Critical Context

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Last Updated on May 8, 2015, by eNotes Editorial. Word Count: 459

Ellul’s work falls within the genre of studies that criticize the nature of modern technological society. Aldous Huxley, who introduced Ellul to the United States in conversations at the Center for the Study of Democratic Institutions in Santa Barbara in 1959-1960, said that Ellul’s work made the case he had tried to make in his Brave New World (1932). Ellul’s path-breaking analysis of the impact of technique on all aspects of society spawned a host of related studies in the two decades following the publication of his book in the United States. Fritjof Capra’s The Turning Point: Science, Society, and the Rising Culture (1982) offers a penetrating critique of Cartesian-Newtonian thought, focusing particularly on what he calls the mechanistic view of life. Mihajlo Mesarovic and Eduard Pestel’s Mankind at the Turning Point: The Second Report to the Club of Rome (1974) argues, as does Ellul, that unbridled economic and technological invention are straining the carrying capacity of the world.

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Ellul emphasized the threat posed to the natural environment by technique. His warnings in this area have been echoed by countless other authors, including David Ehrenfeld, whose The Arrogance of Humanism (1978) criticizes technique’s confidence that progress is inevitable and that man can surmount any and all natural barriers to technological development. His criticism of technique is based upon his Christian faith. In this respect, E.F. Schumacher, a leading figure in the environmental movement of the 1970’s, closely resembles him. Schumacher’s A Guide for the Perplexed (1977) claims that the mad rush for technological development has reduced humanity to the level of productive machinery, and that modern industrial civilization has lost the meaning of human existence. In his words, contemporary science and education no longer provide social and moral maps that would enable humans to find the answer to life’s most pressing questions.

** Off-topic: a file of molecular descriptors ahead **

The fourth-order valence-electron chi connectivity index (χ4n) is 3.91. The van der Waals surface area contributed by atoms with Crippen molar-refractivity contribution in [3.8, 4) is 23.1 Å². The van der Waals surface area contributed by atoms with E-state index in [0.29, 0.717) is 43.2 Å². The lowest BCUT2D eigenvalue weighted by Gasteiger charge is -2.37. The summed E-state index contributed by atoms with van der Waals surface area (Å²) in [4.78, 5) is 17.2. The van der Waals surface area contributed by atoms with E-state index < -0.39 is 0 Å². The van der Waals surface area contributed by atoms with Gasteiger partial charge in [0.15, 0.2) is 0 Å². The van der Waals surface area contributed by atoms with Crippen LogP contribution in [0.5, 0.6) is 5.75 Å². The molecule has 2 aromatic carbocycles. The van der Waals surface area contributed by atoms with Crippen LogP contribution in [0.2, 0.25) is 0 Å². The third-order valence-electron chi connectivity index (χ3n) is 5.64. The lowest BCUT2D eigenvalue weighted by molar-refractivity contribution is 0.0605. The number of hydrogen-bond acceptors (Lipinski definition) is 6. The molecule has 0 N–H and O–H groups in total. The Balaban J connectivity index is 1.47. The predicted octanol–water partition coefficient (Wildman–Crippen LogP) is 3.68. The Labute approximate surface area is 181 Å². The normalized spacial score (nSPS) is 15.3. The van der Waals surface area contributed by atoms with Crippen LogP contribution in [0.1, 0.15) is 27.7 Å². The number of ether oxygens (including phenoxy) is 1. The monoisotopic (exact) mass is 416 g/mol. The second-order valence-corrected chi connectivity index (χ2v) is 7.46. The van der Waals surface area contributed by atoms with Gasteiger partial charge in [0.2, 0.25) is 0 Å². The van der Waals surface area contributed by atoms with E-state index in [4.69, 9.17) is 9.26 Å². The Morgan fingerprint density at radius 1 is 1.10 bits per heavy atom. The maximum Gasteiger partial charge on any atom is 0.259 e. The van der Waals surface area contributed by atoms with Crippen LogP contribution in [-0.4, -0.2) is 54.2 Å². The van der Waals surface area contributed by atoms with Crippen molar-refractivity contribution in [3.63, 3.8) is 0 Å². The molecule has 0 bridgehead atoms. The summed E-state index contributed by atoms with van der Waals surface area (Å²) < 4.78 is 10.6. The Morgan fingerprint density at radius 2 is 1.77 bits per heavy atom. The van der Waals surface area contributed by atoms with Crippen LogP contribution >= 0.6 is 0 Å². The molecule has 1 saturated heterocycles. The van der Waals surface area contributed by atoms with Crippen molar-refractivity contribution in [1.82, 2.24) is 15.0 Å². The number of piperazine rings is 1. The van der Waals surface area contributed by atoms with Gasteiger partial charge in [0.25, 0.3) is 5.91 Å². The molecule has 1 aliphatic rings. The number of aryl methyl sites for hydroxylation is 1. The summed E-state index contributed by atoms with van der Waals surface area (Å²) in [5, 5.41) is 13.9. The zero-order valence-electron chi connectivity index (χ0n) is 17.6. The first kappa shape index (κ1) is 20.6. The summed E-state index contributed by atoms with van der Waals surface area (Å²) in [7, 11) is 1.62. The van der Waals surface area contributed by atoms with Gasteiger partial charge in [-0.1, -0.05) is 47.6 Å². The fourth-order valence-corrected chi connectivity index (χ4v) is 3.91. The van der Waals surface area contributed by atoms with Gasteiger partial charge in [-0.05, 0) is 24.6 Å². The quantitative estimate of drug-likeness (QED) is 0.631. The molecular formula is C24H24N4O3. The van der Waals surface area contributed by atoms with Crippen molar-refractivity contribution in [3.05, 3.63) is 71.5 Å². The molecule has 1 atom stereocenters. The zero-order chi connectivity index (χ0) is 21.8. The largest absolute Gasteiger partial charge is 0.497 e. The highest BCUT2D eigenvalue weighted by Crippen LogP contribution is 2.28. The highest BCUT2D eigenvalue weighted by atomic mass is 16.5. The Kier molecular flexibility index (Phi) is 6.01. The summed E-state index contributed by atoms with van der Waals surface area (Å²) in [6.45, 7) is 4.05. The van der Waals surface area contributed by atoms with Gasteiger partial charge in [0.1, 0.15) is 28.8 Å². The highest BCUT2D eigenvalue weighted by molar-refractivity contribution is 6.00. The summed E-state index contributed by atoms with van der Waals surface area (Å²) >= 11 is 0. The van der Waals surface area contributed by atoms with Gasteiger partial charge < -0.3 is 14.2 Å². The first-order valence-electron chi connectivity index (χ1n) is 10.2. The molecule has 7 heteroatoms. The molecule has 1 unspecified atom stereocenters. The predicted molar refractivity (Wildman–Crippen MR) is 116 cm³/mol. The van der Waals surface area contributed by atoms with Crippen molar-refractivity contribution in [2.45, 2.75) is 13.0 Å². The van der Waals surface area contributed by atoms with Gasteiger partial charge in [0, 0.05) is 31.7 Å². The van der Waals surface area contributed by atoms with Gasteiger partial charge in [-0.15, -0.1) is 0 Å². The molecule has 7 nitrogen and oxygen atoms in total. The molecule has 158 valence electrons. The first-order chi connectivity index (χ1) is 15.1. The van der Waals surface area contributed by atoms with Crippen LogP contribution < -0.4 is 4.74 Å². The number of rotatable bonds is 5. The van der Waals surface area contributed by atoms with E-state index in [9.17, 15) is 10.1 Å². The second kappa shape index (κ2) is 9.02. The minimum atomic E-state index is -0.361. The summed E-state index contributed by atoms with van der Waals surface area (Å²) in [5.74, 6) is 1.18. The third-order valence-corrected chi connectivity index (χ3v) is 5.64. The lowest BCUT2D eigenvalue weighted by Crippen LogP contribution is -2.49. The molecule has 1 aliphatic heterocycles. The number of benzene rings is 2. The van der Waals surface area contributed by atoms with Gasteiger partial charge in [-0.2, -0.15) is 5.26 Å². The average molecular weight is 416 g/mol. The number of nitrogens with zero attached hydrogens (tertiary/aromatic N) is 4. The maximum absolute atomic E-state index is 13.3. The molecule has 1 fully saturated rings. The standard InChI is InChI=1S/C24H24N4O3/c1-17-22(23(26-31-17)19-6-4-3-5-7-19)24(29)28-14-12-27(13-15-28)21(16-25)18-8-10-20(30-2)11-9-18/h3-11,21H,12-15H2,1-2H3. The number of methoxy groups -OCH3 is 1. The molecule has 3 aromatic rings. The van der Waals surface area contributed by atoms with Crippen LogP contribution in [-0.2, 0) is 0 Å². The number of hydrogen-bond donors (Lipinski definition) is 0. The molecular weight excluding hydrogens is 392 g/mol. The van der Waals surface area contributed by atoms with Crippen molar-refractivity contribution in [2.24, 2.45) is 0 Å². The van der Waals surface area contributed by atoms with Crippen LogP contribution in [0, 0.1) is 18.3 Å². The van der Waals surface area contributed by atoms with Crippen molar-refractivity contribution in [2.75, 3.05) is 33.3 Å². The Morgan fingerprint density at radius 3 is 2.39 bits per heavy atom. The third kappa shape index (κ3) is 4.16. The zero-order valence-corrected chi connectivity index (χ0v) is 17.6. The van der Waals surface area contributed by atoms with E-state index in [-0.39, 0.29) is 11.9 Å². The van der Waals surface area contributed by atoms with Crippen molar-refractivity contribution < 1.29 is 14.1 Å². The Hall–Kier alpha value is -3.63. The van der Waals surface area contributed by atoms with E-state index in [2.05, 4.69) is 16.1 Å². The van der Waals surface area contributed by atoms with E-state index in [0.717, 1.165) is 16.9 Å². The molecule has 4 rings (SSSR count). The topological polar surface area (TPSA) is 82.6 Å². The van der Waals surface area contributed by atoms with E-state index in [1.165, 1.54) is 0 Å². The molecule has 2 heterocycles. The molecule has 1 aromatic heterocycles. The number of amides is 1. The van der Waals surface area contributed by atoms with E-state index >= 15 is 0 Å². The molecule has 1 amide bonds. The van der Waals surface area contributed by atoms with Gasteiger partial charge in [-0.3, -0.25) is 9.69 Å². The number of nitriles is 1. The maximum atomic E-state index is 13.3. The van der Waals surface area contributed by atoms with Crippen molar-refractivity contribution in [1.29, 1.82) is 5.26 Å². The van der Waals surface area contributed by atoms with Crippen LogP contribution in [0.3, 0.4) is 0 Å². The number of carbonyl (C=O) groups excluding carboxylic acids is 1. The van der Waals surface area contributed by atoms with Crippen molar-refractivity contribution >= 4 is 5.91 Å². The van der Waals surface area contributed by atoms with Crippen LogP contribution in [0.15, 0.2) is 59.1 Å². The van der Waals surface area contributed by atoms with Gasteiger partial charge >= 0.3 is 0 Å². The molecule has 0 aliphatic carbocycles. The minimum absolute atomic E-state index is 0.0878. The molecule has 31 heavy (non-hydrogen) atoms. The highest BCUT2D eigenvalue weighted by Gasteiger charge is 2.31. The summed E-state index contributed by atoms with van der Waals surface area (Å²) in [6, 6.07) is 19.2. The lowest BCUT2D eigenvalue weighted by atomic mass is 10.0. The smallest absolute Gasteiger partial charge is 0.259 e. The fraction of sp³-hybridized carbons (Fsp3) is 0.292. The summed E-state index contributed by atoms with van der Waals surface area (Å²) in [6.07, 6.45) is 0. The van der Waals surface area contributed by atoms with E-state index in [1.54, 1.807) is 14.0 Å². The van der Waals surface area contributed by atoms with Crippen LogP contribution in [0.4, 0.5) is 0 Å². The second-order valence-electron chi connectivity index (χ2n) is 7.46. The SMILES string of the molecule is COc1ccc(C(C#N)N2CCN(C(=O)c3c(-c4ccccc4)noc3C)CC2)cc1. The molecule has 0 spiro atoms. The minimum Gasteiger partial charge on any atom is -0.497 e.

Ellul’s book is thus centrally situated among works that criticize the nature of technological civilization and call mankind back to values that are broader and more enduring than technique. The two main themes of his writings are the nature and influence of technique and the role of Christianity in civilization and individual existence. His work may be characterized as prophetic, in that he seeks to disturb the status quo, question what is taken as normal, shed new light on old issues, and offer new perspectives. Bringing criticism from outside the normal order of dis course, Ellul challenges the common assumptions of modern technological society.

Like that of all prophets, Ellul’s perspective has its limitations. He does not give a complete, reasoned exploration of all of his arguments. Critics have noted blind spots, overstatements, and contradictions. As “prophecy,” however, Ellul’s work has been heard as a profound critique of technological society.

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